Vatican Notes & Qoutes
From selected sources
BY Jim Cosgrove
August 22-28, 1999 Issue | Posted 8/22/99 at 1:00 PM
New Cardinals Expected
THE UNIVERSE, Aug. 8—“John Paul is expected to create new cardinals within the next year,” reported the British Catholic weekly's Gerry Leonard.
The College of Cardinals currently has 154 members. However, only cardinals under the age of 80 may serve as electors of a new pope.
This means that only 107 cardinals could participate in a conclave if one were held today. The total number of electors must not exceed 120. As the months go by and additional cardinals become ineligible to vote for the next pope, additional open slots in the “college of electors,” are created , wrote Leonard.
If the Pope were to hold a consistory by the end of this year, he could create at least 14 new cardinals in order to reach the full number of 120 electors. If he waits until the middle of next year, he would be able to create at least 18 new electors, which would rise to 21 if he waits until the end of 2000.
John Paul II has created 128 cardinals, he wrote. Twenty -six of the cardinals created by Paul VI continue as members of the College. Only one cardinal—Austria's Cardinal Franz Konig—survives from the era of John XXIII. He was 94 on Aug. 3.
‘Good’ Pope John Was Not Naive
CORRIERE DELLA SERA, Aug. 5—“It is painful to see how some regarded and continue to regard the [Second Vatican] Council as a bomb that exploded in inexperienced hands,” said Archbishop Loris Capovilla, former private secretary of Pope John XXIII, in an interview with the Italian newspaper for a story in a series on the most important events of the millennium.
The events covered in the story included Vatican II and John's pontificate.
“[It is] as though simplicity and innocence played a bad joke on the Church,” by calling the Council in such a turbulent time, asserted the archbishop. “Obviously, the simplicity and innocence being that of the ‘Good Pope’ [John],” he said.
“Some have enjoyed labeling Pope John, stereotyping him in a diminishing way, as though he was only good,” said Archbishop Capovilla. While the Pope was a popular figure primarily due to his image of simple goodness, this does not mean that he did not feel criticisms profoundly, he said, referring to passages in John XXIII's Journal of a Soul to illustrate the point.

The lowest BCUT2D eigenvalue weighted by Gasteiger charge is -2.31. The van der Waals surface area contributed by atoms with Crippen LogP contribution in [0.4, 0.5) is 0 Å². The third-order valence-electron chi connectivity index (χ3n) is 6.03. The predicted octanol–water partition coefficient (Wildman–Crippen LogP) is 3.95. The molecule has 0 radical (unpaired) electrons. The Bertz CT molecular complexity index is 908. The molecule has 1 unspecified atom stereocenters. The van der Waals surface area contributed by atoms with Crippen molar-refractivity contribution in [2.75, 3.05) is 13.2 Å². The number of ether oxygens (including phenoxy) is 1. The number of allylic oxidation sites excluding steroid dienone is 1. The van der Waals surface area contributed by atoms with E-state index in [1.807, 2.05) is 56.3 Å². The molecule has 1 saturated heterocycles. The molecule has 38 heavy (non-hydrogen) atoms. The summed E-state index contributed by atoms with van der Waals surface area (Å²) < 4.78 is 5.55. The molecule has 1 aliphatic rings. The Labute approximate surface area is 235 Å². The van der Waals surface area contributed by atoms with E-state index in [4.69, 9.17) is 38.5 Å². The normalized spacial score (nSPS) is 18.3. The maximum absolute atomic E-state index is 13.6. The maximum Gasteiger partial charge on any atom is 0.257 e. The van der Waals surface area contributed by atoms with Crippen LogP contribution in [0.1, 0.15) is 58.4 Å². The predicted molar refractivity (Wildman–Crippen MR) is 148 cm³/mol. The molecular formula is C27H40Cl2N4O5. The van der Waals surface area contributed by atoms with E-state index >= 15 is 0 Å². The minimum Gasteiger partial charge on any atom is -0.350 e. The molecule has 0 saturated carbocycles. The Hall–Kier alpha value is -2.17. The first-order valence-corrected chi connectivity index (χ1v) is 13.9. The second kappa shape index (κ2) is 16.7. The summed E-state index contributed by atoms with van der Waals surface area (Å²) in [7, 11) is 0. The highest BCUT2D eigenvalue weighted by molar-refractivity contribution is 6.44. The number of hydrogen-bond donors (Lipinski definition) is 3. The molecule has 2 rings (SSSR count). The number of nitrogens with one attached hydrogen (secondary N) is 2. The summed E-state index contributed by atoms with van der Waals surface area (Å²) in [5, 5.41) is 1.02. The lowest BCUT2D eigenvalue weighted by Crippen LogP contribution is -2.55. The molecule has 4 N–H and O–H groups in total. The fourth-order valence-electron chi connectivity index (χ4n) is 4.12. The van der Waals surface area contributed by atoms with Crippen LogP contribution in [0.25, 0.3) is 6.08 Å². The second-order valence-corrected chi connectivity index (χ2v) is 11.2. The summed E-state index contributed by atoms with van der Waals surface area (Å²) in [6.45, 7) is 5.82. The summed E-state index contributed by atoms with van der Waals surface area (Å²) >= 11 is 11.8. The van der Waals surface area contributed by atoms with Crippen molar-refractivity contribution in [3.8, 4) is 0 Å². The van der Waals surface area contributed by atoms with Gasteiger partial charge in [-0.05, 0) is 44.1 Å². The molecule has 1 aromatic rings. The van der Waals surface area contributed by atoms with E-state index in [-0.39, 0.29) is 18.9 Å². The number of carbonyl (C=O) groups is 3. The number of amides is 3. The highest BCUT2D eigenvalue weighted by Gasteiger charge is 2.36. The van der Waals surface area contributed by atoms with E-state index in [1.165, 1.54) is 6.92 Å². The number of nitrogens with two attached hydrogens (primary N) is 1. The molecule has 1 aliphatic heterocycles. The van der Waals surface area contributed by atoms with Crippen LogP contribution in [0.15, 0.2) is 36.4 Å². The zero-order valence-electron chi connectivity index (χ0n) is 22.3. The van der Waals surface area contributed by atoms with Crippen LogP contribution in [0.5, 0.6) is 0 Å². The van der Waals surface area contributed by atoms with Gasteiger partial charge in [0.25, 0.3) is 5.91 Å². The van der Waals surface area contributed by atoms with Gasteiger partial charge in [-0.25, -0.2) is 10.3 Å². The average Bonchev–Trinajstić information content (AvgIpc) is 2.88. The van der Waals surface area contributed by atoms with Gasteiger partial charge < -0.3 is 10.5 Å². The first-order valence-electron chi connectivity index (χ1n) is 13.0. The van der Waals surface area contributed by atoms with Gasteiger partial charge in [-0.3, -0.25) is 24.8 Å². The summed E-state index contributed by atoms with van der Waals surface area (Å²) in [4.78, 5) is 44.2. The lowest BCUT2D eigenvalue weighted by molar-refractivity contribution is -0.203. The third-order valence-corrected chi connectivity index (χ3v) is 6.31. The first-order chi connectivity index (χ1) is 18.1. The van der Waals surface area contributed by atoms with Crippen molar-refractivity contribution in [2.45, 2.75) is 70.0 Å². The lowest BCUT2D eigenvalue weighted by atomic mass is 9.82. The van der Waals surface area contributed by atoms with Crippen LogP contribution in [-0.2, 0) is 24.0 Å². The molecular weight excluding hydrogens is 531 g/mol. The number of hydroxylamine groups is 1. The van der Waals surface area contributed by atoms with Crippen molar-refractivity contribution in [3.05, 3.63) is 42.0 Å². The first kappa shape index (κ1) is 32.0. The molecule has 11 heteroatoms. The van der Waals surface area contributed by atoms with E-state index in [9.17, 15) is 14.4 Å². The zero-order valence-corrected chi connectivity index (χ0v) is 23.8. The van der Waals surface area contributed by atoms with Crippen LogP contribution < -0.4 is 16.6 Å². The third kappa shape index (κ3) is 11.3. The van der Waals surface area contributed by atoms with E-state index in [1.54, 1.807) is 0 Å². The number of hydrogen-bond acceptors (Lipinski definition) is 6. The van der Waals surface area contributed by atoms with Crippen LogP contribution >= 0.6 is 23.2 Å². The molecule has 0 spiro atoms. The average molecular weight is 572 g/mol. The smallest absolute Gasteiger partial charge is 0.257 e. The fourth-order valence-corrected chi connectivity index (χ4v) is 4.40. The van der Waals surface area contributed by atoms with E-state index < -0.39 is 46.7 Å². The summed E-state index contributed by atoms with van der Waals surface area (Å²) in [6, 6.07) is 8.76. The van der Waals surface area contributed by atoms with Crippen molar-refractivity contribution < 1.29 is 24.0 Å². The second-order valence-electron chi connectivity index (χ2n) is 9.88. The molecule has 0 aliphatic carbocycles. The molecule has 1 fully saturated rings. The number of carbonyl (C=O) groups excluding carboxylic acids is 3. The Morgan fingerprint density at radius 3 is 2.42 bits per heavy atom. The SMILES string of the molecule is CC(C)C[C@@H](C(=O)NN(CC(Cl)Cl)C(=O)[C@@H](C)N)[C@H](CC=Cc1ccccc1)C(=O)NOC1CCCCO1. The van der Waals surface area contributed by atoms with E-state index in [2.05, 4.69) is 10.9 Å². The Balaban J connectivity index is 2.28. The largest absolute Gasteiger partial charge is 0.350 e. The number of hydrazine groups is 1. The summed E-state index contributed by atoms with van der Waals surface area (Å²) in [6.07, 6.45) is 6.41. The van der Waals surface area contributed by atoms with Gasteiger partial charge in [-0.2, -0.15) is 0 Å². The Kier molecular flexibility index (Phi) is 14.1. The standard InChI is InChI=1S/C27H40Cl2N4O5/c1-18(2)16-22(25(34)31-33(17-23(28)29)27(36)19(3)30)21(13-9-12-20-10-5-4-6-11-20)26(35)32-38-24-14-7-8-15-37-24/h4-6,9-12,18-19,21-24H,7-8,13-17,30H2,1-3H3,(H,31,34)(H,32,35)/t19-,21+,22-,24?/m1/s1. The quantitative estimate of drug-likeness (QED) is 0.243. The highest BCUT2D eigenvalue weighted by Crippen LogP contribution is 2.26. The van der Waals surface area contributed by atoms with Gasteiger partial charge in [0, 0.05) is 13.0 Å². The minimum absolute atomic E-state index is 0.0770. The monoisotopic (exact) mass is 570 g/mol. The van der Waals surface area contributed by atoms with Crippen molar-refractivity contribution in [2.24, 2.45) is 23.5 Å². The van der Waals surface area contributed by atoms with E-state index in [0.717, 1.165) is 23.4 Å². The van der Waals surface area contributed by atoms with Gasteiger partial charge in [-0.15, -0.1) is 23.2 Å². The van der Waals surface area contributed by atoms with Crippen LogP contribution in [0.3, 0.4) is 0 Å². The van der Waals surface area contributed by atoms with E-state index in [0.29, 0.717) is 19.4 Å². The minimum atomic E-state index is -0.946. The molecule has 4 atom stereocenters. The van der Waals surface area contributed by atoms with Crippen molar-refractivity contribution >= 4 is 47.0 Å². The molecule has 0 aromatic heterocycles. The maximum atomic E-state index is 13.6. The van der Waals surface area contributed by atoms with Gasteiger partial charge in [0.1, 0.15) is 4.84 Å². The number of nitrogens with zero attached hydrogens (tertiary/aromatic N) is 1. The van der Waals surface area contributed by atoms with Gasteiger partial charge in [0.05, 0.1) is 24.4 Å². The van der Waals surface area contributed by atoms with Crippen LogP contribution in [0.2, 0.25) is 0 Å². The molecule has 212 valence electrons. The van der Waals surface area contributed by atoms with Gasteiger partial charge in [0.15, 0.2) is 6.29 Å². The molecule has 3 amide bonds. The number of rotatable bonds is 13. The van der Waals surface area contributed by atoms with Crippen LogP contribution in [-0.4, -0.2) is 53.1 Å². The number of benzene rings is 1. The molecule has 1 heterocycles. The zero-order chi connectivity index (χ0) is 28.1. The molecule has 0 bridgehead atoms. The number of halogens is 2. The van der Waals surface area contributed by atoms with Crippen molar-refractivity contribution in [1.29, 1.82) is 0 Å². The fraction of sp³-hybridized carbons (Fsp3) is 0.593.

Pope Consults With Orthodox About Holy Land Trip
VIMA, Aug. 5—The Vatican has written to the Orthodox patriarchs of Antioch, Jerusalem, Athens and Sinai to seek their blessing on a Holy Year pilgrimage by Pope John Paul II to the Middle East and Greece, according to the Athens newspaper.
Vima reported that Cardinal Edward Cassidy, president of the Pontifical Council for Promoting Christian Unity, wrote to the patriarchs in the Pope's name to ask about the conditions for a papal visit.
The Pope said June 30 in a letter on Holy Year pilgrimages that he hoped to travel in the year 2000 to Old Testament sites in Iraq, Egypt and Jordan, as well as visit Nazareth, Bethlehem and Jerusalem to retrace the life, death and resurrection of Christ, and go to Damascus and Athens to meditate on the early Church.
The Pope has said the trip would also have an interfaith and ecumenical dimension, encouraging dialogue with Jews, Muslims and the Orthodox, but no political implications.
The newspaper said Patriarch Ignatios would answer after Aug. 15 but wanted to discuss the papal trip with the Ecumenical Patriarchate in Istanbul—the spiritual headquarters of Eastern Orthodoxy—and with other Orthodox leaders before giving a final answer.
Earlier reports from Athens said the Greek Orthodox Church would not welcome a papal visit, but the newspaper said two commissions of the Church's Holy Synod had discussed it, and the issue will now go before the full assembly of the Holy Synod when it next meets.
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